How Building Rapport With Thought Leadership Content Will Build Your Business

Canada’s industrial sector, like most, relies on relationships defined by a company’s capacity to deliver on their promises. Growth-minded players in this field understand the value thought-leadership content can have in building rapport, enhancing trust, and converting prospects into clients all while growing the brand community.

A recent 2019 Edelman-LinkedIn B2B Thought Leadership Impact Study surveyed 1,200 business decision-makers, content creators, and salespeople to understand how each group valued thought leadership as a useful tool for their business. One key discovery was a major disconnect between how brands value thought leadership content and how useful it is in growing both brand awareness and engagement.

“Marketers who treat thought leadership as a means of driving only awareness worry less about how fulfilled an audience is when reading content. That is a costly mistake.” — Senior Director, Head of Marketing Solutions at LinkedIn

So – if you pump out content just to get your name in front of people, you’re wasting your money. If content is going to work, it must engage your audience who will assign value to it because they experienced learning, inspiration, or discovered actionable insights. By association, they will assign value to your brand community.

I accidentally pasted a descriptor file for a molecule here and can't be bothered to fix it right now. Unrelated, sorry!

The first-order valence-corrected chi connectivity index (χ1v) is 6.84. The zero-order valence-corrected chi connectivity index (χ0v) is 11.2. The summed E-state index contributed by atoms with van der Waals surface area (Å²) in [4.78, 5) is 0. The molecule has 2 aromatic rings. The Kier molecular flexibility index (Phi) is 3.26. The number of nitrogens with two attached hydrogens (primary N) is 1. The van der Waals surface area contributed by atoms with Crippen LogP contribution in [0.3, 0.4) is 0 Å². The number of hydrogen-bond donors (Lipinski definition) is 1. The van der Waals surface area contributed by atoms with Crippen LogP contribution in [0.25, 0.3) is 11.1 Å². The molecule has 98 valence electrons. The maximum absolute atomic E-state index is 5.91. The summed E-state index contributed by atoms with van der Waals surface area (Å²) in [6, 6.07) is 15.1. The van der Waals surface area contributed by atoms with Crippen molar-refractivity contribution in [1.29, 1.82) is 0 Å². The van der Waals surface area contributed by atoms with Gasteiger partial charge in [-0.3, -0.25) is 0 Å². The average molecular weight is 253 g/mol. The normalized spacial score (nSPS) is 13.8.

The fact is over 55% of those surveyed indicated they select organizations based on their content; they also remove businesses from consideration if they don’t see a strong thought leadership presence. As many industrial companies and suppliers continue to judge companies based on their content, smart brands are waking up to the power and enduring value of content marketing.

What Kind of Content Do I Need?

A thought leadership content strategy needs to be planned carefully around areas of expertise where a business can deliver genuinely bold and original thinking — and do so concisely and with impact. Studies show business decision-makers are looking for genuinely valuable thinking (73% say half of the thought leadership they see lacks valuable insights), relevance (60% say that content relating to what they are working on is a critical factor influencing them to engage), boldness (93% believe it’s important for companies to set out a clear vision for the future) and credible authorship and sharing (83% say they are more likely to respond to content from someone they know and respect). If you can create content that hits on all 4 themes, you’re more likely to become a well of information that consumers continue to tap into.

Video content is the most immersive content form – and artform – human beings have created. They create emotion in your audience, and your audience makes decisions inspired first on emotion – even when making decisions about industrial or technology-based products, equipment or services.

Using sophisticated forms of video content is a powerful way to share your brand narrative in a way that virtually demands engagement. Branded motion-pictures are an authentic representation of not just your work, but of your approach to getting the work done. Almost 50% of internet users look for videos related to a product or service before they consider a purchase, so investing in brand videos as part of your storytelling efforts is critical. Below is an example of a brand motion-picture video we created for Crown Industrial Roofing: